What Trump Might Do to Keep Power

One of the key differences between the Trump administration and those of almost all of his predecessors is that for the current occupant of the White House, remaining in power has always been the primary goal. Obviously, all presidents want to remain in power and get reelected, but for most this is a goal that is balanced against others such as achieving important policies, securing a place in history and the like. Many Presidents, notably in recent years, Barack Obama and Ronald Reagan have been able to pursue these goals simultaneously.

For Trump, however, remaining in power is not just the driving force of his presidency, but it is to a large extent the only goal. This situation is exacerbated because of the historically low approval ratings that Trump has confronted since even before he took office. Additionally, unlike any other modern president, Trump took office while facing not one, but two scandals-Russia’s role in the election and his own personal conflicts of interest that in normal times would have sparked impeachment hearings. No American president has had the specter of leaving office early hang over his presidency from day one the way it has for Trump.

This means that the President’s inability to pass legislation such as the American Healthcare Act, better known as Trumpcare, his embarrassing conduct with foreign leaders, deteriorating relationships with congress and even reports of growing disharmony and tension in the White House, do not mean the same for Trump as they would for other presidents. These issues may make him less effective, but will not force him from office. While Trump’s failure to repeal and replace the Affordable Care Act, and the generally slow pace of legislation during his presidency is disappointing to conservative true believers and the leadership in congress, it probably has little bearing on his political future.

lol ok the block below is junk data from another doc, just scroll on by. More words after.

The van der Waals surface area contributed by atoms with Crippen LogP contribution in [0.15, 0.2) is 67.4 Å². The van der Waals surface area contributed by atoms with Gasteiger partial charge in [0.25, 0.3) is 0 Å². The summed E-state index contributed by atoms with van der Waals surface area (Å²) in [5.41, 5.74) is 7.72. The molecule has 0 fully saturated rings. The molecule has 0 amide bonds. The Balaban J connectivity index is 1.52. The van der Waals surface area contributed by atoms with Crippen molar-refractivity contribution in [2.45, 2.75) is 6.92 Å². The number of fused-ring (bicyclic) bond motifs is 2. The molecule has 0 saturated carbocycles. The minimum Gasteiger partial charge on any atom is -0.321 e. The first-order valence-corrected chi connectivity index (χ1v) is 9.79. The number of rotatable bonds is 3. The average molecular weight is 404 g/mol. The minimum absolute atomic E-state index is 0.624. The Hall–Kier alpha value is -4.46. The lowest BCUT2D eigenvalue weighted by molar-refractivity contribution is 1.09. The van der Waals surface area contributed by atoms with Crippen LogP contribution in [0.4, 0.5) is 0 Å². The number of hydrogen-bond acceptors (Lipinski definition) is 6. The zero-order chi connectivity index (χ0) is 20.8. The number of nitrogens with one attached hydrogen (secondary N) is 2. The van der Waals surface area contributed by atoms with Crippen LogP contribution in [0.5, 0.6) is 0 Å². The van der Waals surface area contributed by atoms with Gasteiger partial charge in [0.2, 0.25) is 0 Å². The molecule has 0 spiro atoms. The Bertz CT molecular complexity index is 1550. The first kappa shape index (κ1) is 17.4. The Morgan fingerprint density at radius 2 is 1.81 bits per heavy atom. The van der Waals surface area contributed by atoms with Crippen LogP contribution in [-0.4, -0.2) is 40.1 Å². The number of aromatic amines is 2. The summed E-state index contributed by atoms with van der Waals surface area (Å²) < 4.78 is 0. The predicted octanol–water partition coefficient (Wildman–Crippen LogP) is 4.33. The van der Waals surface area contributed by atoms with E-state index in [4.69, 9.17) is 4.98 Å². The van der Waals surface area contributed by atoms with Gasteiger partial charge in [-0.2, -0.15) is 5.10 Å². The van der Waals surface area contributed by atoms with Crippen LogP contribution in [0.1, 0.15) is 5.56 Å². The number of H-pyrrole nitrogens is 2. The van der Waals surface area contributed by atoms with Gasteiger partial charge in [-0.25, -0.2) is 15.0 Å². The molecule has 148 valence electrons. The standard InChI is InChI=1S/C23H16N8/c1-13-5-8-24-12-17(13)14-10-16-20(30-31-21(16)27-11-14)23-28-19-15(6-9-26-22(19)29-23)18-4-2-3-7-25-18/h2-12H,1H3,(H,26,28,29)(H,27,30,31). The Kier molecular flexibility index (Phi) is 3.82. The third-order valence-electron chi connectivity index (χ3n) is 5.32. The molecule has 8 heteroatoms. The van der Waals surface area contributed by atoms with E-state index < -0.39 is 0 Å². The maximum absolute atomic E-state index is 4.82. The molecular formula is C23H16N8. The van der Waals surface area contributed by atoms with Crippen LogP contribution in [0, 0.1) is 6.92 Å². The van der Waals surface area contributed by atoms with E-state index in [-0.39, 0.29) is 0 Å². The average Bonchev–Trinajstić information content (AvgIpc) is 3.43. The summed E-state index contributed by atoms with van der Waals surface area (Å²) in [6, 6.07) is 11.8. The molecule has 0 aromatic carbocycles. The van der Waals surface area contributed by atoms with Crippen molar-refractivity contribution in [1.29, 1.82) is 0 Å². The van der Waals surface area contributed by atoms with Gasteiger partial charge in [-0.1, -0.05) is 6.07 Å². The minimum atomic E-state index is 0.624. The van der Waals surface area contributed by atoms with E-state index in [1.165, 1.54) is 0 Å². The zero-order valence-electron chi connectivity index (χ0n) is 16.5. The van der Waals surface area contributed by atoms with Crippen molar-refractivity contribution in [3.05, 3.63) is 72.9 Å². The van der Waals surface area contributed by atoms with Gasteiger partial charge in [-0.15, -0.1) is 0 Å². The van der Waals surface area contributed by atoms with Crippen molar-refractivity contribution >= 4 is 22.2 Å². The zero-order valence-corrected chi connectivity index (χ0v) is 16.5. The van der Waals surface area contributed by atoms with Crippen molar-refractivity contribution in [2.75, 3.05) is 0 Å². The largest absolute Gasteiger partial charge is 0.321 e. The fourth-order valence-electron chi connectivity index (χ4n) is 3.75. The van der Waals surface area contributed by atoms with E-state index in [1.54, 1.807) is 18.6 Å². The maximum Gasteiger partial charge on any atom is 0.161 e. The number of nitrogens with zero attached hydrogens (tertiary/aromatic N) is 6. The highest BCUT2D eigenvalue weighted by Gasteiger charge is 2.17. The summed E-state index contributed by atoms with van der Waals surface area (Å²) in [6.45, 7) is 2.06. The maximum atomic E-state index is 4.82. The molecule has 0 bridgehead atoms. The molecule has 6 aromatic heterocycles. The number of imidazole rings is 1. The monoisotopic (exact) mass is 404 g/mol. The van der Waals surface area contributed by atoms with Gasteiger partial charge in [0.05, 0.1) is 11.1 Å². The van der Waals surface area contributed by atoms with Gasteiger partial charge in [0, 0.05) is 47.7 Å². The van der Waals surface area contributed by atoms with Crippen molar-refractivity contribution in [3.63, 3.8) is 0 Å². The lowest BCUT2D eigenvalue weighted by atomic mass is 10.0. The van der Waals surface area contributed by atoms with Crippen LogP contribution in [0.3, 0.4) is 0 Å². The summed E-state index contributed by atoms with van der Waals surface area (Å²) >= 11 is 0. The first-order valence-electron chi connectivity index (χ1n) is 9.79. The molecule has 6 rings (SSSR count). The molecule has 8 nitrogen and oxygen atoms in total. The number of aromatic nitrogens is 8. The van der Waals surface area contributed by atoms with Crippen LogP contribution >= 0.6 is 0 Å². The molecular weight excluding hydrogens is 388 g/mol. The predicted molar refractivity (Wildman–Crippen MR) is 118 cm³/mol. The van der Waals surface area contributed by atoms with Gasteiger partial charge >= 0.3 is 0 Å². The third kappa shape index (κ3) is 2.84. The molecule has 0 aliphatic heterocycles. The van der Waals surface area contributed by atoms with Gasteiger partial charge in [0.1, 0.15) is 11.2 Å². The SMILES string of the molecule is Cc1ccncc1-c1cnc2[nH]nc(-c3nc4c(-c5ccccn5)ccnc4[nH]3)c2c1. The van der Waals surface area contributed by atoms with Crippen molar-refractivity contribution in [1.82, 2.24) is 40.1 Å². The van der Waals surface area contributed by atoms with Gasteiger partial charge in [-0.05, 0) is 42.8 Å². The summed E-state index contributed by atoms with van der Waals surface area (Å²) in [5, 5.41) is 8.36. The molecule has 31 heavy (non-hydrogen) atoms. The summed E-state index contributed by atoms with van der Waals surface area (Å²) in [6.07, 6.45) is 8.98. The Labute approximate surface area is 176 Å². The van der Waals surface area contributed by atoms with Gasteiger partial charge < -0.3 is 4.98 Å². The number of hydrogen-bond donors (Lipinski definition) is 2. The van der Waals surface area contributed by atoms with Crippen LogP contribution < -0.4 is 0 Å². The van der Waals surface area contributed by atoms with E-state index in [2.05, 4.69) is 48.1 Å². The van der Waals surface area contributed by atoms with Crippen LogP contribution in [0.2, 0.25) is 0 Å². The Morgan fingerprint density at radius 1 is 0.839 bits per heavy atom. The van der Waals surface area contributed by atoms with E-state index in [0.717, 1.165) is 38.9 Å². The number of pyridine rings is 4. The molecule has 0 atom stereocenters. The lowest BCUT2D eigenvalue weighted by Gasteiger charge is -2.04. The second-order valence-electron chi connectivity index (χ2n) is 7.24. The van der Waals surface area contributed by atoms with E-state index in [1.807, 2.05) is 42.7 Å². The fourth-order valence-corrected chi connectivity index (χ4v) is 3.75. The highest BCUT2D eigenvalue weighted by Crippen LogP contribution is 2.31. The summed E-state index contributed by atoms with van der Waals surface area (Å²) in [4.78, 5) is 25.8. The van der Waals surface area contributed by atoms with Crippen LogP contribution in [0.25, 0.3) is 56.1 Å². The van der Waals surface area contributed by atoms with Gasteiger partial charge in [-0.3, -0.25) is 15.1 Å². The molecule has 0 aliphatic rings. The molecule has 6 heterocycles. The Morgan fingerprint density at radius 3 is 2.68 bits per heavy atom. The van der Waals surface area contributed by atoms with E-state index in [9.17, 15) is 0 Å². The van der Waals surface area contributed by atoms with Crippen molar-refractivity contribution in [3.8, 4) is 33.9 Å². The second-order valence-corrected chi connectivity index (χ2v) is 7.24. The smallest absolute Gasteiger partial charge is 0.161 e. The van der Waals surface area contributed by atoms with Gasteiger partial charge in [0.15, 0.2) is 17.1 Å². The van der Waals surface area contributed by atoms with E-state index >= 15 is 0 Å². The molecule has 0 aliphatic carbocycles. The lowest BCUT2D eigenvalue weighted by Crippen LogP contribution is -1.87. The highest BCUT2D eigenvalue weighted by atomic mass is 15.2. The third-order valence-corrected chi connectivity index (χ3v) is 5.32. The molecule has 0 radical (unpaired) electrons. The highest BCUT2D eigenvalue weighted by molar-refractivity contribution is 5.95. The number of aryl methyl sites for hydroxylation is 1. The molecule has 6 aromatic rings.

The message that catapulted Trump to the top of the Republican primary field and ultimately to victory in the general election was never one of passing conservative legislation or remaking domestic policy in the image of the Cato Institute or Heritage Foundation. Rather, the promise Trump always made to his base was simply that he would be Donald Trump with all the offensiveness, bigotry and pettiness that entails. Therefore, the willful ignorance of issues, insensitivity to many Americans, insistence on crafting policy that flies in the face of scientific evidence and rude treatment of foreign leaders are not gaffes or problems for Trump. Rather these are ways Trump has kept campaign promises to his base.

Although remaining in power will be the central goal of the Trump presidency, with a Republican congress and through the executive orders, he will still probably be able to continue to push through some reactionary elements of his agenda. His recent actions regarding climate change are a good example of this. However, those policy goals will always be secondary. Accordingly it is unlikely the President will extend much political capital in service of these goals. His unwillingnesss to do that with regards to the failed America Health Care Act is illustrative of that.

While this behavior is different than that of any previous American president, it is another example of how the best precedents for the Trump presidency come not from the history of American democracy but from contemporary cases of authoritarianism and democratic rollback. A defining trait of many twenty-first century non-democratic regimes is that ideology and policy are always secondary leader to the individual leader’s need to stay in power. This obviously true of Putin’s Russia, but also of Erdogan’s Turkey and numerous non-democratic regimes scattered around the former Soviet Union and elsewhere.

In the short run, this means that Trump will likely continue to seek to delegitimize critical media outlets, deemphasize legislation, circle the wagons around himself and his core team members like Steve Bannon and Jared Kushner, and focus political efforts on precluding congressional investigations. There is nothing new here, but the question of what a presidential administration committed to staying in office above all else will do when an election approaches, particularly if Trump’s poll numbers remain dismal, is something that we should probably begin thinking about sooner rather than later.

An administration that within its first three months in power, has become concerned largely about simply staying in power is capable of all kinds of things when a difficult election approaches. Based on what similar regimes have done, this likely does not mean overt election fraud, but a combination of misinformation, legal shenanigans and intimidation to ensure reelection. This may seem like an extraordinary assertion. However, given the enthusiasm with which this administration has already broken from many democratic norms, sought to undermine various institutions and question the veracity of any information that does not portray the President in a positive light, ignoring this concern altogether would be a mistake.